With investment decisions under increasing pressure and scrutiny, companies may be less willing to pay for building capacity that is not yet taken up. Modularity of build, and the construction of data centres in Lego-like units means that build can be synchronised with uptake. The process of matching revenue estimates against investment has to be revisited on a regular basis to take into account changing business conditions, particularly in a world where developments in software, cloud and miniaturisation may impact investments that are based on the leasing of space.
Forecasting is becoming ever more complex because the number of applications used are increasing exponentially as they are implemented and updated more regularly, which is proving to be more demanding of compute resources. For example, the aggregated power demand of the compute for cryptocurrencies is estimated to be already greater than the total energy consumption of Venezuela (placing it within the 40 largest electricity consumers globally). For this reason, ensuring security of supply for the data centre is a major investment priority, and colocation investors may spend as much as 20% of the overall investment on power coming into the data centre. Global cloud providers have already invested in renewable energy sources, as have major investors in data centres such as Goldman Sachs.
Supply/demand forecasting for a company with a very large data centre footprint will be easier than for a company with just one or two small DCs, because spare capacity will be easier to bring online. Forecasting must also take into account technological change and technology refresh, because new equipment is more powerful and able to manage higher compute loads without increasing footprint and potentially reducing power consumption. It must also take into consideration the different hosting models available today, or those that will possibly be available in the future, assessing what future workloads are likely to be hosted on a cloud platform or on SaaS.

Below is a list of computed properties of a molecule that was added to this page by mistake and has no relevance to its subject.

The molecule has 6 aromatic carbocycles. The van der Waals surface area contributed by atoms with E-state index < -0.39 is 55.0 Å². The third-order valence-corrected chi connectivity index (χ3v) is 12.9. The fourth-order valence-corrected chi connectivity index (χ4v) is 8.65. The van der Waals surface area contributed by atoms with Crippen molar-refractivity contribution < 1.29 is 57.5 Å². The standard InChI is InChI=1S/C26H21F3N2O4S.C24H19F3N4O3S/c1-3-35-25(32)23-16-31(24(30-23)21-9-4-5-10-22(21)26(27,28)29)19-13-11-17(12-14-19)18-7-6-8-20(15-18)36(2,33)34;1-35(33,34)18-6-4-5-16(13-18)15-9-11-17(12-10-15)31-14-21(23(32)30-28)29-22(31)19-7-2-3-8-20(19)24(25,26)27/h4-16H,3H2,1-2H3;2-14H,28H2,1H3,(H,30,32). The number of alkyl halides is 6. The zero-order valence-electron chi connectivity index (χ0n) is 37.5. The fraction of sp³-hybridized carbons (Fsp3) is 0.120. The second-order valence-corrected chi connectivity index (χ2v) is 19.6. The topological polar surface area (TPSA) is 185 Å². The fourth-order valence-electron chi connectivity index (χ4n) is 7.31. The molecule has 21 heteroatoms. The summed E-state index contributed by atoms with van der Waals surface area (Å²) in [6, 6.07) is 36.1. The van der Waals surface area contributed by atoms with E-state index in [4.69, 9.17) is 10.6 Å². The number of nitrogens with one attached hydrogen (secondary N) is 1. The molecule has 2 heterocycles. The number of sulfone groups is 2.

Soft Risk Issues
Just as data centres and the IT world have moved on, so too have the requirements for investment. Location has to some extent been superseded by interconnection, the quality of facility has been balanced against access to quality service providers, and resource provision against the technology and expertise to deliver efficiency. Investment needs also to understand emerging factors such as data sovereignty, legislation on foreign business interests, or skills as a resource. As the data centre industry gets more adept at dealing with the resource issues that marked its legacy phase through better practice, more efficient technologies and through cloud computing, data sovereignty represents a new and less tangible challenge to the international free-flow of data.
Political stability, the ease of doing business, freedom from corruption and predictable taxation levels are also considered instrumental in reducing the risks of development and costs as well. The need to factor in a long-term view across all issues can be demonstrated by the costs faced to comply with the EU’s General Data Protection Regulation (GDPR) legislation and the considerable potential costs of non-compliance.
Levels of Return from Data Centres
Specific rates of expected return from data centres vary according to the factors identified through this article and also by the different measures. Most investors and investment advisers view data centres as offering above-average rates of return on investment when compared to other commercial property types. But the lower rates of return calculated for retail compared to wholesale, together with the higher rates expected for any form of colocation that will house cloud, indicate that the investment market is developing target niches as it matures.